April 4, 2006
Smart Talk and Girly Talk on the Campaign Trail (Richard Morin, April 4, 2006, Washington Post)
Forget the Swift boat ads, the economy or international terrorism. Here's what really may have decided the last presidential election:
President Bush and Vice President Cheney sounded more presidential than their Democratic counterparts. Sen. John F. Kerry (Mass.) seemed the most depressed or suicidal. And Kerry's running mate, Sen. John Edwards (N.C.), sounded the most like a "girly man."
Researchers at the University of Texas at Austin collected transcripts of 271 televised interviews, news conferences, town hall meetings and candidate debates conducted in 2004. The speech samples -- more than 400,000 words in all -- were run through a computer text-analysis program. The team included lead author Richard B. Slatcher, a doctoral candidate in psychology, and professor James W. Pennebaker. [...]
Cheney easily sounded the smartest of the four, while Edwards and Bush favored the least sophisticated language patterns, Slatcher and his colleagues report in a forthcoming issue of the Journal of Research in Personality. When it came to sounding presidential, both Bush and his running mate scored considerably higher than Kerry or Edwards. Bush was the oldest-sounding candidate. Edwards also was the most likely to use feminine speech patterns and "female" words (Bush was a close second), while Cheney sounded most like a man's man.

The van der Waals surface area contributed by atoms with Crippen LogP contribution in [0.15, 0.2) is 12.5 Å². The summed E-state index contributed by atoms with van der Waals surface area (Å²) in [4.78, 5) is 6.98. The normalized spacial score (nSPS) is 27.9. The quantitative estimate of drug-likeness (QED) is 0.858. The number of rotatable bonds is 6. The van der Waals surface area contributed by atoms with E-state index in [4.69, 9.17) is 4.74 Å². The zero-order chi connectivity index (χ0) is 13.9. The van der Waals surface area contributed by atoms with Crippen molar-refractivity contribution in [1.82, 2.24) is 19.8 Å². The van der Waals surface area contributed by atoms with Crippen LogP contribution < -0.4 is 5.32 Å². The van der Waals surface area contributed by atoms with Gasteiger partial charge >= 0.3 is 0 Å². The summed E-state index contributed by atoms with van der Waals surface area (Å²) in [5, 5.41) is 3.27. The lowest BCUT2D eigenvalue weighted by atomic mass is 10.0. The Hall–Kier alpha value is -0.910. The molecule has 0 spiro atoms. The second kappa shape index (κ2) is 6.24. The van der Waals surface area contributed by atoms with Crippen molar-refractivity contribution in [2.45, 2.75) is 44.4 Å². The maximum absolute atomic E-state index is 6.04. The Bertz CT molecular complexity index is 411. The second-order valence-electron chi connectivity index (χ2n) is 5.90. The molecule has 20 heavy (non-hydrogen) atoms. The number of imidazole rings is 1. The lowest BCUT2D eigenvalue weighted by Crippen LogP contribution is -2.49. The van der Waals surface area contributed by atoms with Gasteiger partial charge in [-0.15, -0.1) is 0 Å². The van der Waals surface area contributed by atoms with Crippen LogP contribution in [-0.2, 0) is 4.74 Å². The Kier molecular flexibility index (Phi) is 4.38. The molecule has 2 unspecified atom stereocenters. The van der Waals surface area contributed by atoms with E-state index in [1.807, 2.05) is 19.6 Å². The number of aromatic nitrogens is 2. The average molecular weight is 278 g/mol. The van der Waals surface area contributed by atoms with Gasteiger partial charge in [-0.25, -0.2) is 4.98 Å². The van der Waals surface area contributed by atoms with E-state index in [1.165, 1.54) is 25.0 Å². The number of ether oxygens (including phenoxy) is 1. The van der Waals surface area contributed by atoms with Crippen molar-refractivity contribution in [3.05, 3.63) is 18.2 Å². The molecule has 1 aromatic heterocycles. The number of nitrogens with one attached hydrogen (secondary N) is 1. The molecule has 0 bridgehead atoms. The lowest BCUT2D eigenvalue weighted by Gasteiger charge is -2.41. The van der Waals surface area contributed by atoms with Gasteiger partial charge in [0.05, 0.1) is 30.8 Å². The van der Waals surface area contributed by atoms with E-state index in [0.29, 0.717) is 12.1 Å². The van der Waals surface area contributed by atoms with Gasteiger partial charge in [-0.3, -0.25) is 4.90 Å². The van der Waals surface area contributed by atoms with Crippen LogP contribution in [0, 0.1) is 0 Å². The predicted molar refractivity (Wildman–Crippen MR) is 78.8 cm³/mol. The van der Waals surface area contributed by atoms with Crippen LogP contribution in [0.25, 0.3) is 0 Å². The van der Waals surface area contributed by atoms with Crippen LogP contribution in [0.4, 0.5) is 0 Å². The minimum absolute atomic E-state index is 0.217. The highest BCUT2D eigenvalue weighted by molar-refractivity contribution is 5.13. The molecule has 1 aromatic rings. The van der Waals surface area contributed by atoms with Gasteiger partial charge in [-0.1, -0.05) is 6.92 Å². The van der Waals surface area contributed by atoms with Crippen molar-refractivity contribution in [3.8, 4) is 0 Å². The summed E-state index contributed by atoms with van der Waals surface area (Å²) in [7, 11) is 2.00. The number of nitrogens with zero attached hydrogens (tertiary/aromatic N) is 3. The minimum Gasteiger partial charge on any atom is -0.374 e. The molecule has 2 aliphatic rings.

The vice president sounded the most honest of the four, and Kerry the least. Kerry's language also was most like that of a depressed person, followed by Edwards. Perhaps that's inevitable; after all, challengers must sound gloomy and doomy about their opponents' records, though in doing so they run clear risks.
"Voters are most favorable toward those candidates who are the most optimistic," Slatcher said.
The Democrats ought to replace the donkey with a bell jar. Posted by Orrin Judd at April 4, 2006 9:36 PM